I entered my first photo competition. It was at the Mpls Photo Center, a place where I’ve attended some presentations openings and events, met some interesting shooters and took a weekend workshop. All good. And I just recently submitted a couple of photos for a b/w competition. 

They say that photos are best when then tell a story. That’s not so easy. Unlike the writing, the narration of the idea delivered in such a different way. Sometimes a photo idea requires, like pages in a book, a number of images to convey its thoughts. 

IMG_0465-Soho_Love-8x12Just yesterday I received the dreaded, “We regret to inform you” email explaining my entries sucked. Oh wait, the email didn’t say they sucked. It said my entries were not selected for the exhibit but of course that in no way did it reflect the quality of my work. Wow, even written words can be misconstrued. Either that or they have that email software that allows you to retract an email you didn’t mean to send and replace it with another one. I mean I could swear the first time I read the email it said my work sucked. 

So my work is great but it didn’t make the show. It won’t be hung on the walls for the exhibition. I suppose that means when I attend the opening for this event I will not be inviting anyone to come along with me. But I’ll definitely attend. I want to learn what the juror saw. I want to experience the stories others told through their images.  

I’m going to go out on limb an guess why my work may not have made the cut. To begin, I’m just starting to understand this concept of storytelling through images. I have to admit that the juror George Slade seems a bit of a mystery to me. I mean he is very acclaimed, but he stumped me when he showed images he appreciated from a previous exhibition he juried in Seattle. I mean the photo that was on the screen most of his presentation was a tossed apple with a bunch of ants all over it. Another was a triangle shape made from the water behind a boat. These images seemed to be about scale and shape, though I did not fully grasp the story he was reading in them.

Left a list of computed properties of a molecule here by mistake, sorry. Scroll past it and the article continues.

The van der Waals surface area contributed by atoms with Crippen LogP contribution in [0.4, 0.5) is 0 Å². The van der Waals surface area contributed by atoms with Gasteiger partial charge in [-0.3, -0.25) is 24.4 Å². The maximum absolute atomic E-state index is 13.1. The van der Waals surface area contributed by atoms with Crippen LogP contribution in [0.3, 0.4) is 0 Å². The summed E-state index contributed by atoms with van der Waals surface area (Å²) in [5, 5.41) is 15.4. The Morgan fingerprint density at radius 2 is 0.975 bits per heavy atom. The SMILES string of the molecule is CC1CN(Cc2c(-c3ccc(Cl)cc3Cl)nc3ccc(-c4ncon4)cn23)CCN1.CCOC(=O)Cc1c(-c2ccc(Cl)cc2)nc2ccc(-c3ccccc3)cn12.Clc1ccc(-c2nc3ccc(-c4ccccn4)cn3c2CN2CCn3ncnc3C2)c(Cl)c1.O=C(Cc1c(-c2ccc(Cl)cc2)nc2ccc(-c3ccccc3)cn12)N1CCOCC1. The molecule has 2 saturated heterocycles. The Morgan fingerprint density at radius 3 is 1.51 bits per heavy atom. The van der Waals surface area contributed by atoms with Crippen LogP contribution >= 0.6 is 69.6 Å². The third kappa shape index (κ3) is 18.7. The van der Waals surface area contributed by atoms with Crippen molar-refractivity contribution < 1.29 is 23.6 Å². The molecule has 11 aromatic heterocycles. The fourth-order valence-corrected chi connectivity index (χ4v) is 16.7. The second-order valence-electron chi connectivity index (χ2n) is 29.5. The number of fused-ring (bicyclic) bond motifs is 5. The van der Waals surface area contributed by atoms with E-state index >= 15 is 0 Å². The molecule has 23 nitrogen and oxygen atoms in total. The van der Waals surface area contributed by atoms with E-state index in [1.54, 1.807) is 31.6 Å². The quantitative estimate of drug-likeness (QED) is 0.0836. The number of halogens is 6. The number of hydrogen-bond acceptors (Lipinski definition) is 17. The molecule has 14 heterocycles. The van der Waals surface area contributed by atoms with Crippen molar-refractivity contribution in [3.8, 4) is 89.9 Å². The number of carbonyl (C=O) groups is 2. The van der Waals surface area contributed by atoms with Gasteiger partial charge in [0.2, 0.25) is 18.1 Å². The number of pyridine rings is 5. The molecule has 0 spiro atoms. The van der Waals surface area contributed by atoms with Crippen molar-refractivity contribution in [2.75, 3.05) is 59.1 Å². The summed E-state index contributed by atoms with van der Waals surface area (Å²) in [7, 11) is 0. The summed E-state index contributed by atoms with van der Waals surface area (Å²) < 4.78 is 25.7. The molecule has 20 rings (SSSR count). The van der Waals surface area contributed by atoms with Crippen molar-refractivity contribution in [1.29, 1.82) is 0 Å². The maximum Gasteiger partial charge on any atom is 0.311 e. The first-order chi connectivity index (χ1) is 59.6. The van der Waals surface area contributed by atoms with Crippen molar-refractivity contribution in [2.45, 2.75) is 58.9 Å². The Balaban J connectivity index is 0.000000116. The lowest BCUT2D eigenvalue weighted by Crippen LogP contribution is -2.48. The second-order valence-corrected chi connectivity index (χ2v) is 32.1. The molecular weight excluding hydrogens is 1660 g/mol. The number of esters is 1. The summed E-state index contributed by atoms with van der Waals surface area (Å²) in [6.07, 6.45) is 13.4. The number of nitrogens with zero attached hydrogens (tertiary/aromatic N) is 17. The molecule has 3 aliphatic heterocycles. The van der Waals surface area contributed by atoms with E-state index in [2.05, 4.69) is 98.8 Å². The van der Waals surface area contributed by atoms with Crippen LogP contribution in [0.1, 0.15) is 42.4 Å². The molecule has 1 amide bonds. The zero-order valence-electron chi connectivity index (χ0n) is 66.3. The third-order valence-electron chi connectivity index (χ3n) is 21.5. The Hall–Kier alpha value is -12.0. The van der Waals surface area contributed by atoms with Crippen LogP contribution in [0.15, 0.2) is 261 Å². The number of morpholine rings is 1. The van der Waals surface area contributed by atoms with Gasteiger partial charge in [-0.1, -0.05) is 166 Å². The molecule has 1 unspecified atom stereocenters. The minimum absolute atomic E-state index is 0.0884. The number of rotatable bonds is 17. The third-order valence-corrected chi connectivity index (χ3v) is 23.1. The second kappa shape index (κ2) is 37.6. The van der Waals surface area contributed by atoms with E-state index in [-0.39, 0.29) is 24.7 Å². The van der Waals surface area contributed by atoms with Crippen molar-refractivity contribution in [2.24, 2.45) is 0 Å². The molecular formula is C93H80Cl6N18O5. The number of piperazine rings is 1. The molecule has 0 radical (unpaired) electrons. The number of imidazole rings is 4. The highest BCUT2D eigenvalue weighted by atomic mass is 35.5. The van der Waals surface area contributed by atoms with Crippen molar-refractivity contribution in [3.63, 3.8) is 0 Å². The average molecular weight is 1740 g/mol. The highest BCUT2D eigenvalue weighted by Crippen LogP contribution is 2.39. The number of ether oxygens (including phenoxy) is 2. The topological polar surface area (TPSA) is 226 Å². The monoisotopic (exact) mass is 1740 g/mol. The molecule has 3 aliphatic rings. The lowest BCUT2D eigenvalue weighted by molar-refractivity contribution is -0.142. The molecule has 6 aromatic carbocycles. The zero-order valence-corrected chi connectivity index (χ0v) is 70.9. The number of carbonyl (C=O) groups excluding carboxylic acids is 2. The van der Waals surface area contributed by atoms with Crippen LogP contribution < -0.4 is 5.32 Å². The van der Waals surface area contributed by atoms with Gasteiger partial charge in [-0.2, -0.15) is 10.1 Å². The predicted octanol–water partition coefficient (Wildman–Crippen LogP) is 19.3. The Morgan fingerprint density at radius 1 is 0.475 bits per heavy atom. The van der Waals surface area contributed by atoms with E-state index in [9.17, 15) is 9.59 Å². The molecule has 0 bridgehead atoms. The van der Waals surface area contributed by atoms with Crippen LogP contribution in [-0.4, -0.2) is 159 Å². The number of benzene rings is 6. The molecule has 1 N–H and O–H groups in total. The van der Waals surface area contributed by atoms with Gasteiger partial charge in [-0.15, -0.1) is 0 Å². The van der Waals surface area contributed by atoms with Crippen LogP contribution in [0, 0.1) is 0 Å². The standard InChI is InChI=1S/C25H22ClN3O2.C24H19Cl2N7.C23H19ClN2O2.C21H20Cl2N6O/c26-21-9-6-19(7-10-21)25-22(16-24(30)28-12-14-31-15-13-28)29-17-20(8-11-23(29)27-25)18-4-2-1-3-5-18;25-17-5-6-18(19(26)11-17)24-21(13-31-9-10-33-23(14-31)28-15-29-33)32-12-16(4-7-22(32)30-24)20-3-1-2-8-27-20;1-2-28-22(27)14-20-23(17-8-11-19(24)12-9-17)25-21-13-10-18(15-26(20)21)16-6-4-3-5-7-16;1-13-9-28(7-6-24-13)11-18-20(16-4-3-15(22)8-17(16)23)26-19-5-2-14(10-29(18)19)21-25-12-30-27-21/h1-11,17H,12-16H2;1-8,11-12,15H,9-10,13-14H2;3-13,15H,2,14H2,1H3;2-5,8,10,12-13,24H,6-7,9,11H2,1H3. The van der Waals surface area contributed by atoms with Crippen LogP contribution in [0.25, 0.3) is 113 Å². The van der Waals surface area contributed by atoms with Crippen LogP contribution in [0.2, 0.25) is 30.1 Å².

I’ve got to admit that I haven’t done much b/w photography. As such, I had little inventory to choose from when collecting pieces to submit. I actually had to scan one of the two pieces I took many years ago with my old film camera.  

But I think there’s an idea still worth developing beyond this exhibit. It’s about seeing a diminishing one-point perspective, with a rhythm of inanimate lines that create movement towards the diminishing point, whose pattern is broken by a human element. Snow FenceSo what’s my story and why might anyone care about it? These images say something to me about the intersection of the built environment and desire for order and control within the context of the human form, with all our nuances and imperfections.

Don’t see it? Maybe the two photos I submitted are just the bookends. Maybe this book is not ready to be judged by its cover alone. Seems I have some more photography work to do on help tell this story.

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